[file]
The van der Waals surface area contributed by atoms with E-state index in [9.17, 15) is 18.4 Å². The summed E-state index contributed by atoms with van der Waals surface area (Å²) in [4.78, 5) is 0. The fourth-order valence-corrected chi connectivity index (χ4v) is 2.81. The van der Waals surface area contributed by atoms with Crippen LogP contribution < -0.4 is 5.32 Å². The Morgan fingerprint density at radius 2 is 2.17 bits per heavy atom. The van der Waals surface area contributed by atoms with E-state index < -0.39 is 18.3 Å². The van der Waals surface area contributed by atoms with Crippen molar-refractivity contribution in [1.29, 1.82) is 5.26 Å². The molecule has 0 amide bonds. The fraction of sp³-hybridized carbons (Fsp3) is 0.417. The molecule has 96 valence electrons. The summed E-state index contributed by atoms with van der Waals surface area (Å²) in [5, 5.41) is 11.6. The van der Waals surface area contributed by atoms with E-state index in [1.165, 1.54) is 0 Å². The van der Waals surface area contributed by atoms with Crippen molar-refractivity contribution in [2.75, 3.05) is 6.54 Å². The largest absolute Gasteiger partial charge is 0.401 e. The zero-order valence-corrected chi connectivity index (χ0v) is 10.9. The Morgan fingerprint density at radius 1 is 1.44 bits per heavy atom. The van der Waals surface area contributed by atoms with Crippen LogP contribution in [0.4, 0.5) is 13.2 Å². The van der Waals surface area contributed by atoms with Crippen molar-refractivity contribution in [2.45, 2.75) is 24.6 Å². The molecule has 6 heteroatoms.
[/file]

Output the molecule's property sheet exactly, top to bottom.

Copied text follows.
The van der Waals surface area contributed by atoms with E-state index in [9.17, 15) is 18.4 Å². The summed E-state index contributed by atoms with van der Waals surface area (Å²) in [4.78, 5) is 0. The fourth-order valence-corrected chi connectivity index (χ4v) is 2.81. The van der Waals surface area contributed by atoms with Crippen LogP contribution < -0.4 is 5.32 Å². The Morgan fingerprint density at radius 2 is 2.17 bits per heavy atom. The van der Waals surface area contributed by atoms with E-state index < -0.39 is 18.3 Å². The van der Waals surface area contributed by atoms with Crippen molar-refractivity contribution in [1.29, 1.82) is 5.26 Å². The molecule has 0 amide bonds. The fraction of sp³-hybridized carbons (Fsp3) is 0.417. The molecule has 96 valence electrons. The summed E-state index contributed by atoms with van der Waals surface area (Å²) in [5, 5.41) is 11.6. The van der Waals surface area contributed by atoms with E-state index in [1.165, 1.54) is 0 Å². The van der Waals surface area contributed by atoms with Crippen molar-refractivity contribution in [2.75, 3.05) is 6.54 Å². The largest absolute Gasteiger partial charge is 0.401 e. The zero-order valence-corrected chi connectivity index (χ0v) is 10.9. The Morgan fingerprint density at radius 1 is 1.44 bits per heavy atom. The van der Waals surface area contributed by atoms with Crippen LogP contribution in [0.4, 0.5) is 13.2 Å². The van der Waals surface area contributed by atoms with Crippen molar-refractivity contribution in [2.45, 2.75) is 24.6 Å². The molecule has 6 heteroatoms.